Tukituki Meeting Useful
Media Release 13 March 2008
Tukituki Meeting Useful
The “Let’s Talk Tukituki” meeting held by Hawke’s Bay Regional Council last night (Wed 12 March) was useful, with Council staff pleased with the good turn out of about 200 people from the general public, and interest and action groups.
The meeting was offered by the Council as a way to present the range of monitoring programmes and water quality it manages and to discuss public concerns on the quality of the Tukituki River water.
“We have had people talking about their concerns about the state of the Tukituki River - it’s not a short term issue – and this was their chance to get information and answers to questions. Council knows there are frustrations about the length of time some of the solutions will take,” said Council Chief Executive Andrew Newman.
A number of Council staff presented information on the monitoring programmes in place to assess water quality and water flows. The process for the public to get involved in setting environmental goals was also outlined in terms of the Regional resource management plan.
Attending the meeting were members of the public, people living along the Tukituki, Fish and Game members, water action group members as well as Central Hawke’s Bay District Council representatives.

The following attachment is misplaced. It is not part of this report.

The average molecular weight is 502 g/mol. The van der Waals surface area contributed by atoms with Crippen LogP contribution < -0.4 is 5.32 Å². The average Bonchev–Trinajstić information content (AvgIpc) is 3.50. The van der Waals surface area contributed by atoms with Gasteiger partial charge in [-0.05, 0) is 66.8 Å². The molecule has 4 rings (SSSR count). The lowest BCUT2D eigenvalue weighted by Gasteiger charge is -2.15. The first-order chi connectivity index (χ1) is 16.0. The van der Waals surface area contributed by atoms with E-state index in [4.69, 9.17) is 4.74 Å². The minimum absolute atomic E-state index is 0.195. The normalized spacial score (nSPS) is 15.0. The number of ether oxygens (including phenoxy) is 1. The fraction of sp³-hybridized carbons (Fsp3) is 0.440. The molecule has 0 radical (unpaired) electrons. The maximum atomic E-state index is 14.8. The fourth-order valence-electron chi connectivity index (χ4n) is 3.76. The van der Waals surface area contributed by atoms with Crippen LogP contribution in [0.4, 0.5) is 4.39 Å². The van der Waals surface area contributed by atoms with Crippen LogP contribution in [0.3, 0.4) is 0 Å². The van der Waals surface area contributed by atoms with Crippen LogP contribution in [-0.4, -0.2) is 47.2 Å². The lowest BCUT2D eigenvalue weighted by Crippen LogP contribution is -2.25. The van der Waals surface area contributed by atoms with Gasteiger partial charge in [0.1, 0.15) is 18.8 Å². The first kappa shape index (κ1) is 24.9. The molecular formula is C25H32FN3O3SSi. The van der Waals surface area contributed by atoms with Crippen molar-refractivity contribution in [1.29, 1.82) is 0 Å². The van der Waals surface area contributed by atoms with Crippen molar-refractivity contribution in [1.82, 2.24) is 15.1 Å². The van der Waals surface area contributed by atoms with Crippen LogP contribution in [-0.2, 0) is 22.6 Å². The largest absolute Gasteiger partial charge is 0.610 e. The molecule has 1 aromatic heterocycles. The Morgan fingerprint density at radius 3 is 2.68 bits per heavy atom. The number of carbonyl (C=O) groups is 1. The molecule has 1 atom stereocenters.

“There are some complexities but Council is willing to have its science independently peer reviewed in relation to our monitoring programme, and any other technical information that people might have can be run through as well,” he says.
It was made clear to the meeting that in terms of sewage pond discharges in Central Hawke’s Bay, that CHB District Council is looking for solutions but this will still take time.
“CHB District Council is very willing to work even more quickly, if possible, than the 2014 deadline set for their wastewater treatment upgrade. We will be looking at how it could happen more quickly, meanwhile ensuring that their current system continues to perform to the conditions of their consent,” said Mr Newman.
Hawke's Bay Regional Council wants to have a constructive dialogue with the community.
“The community is doing its job in questioning the way we do ours – and we are happy to be transparent. The community also has to work with the Regional Council to set goals and find sustainable long term solutions – not just on the water quality issues on the Tukituki but also on the huge range of environmental issues throughout the region.”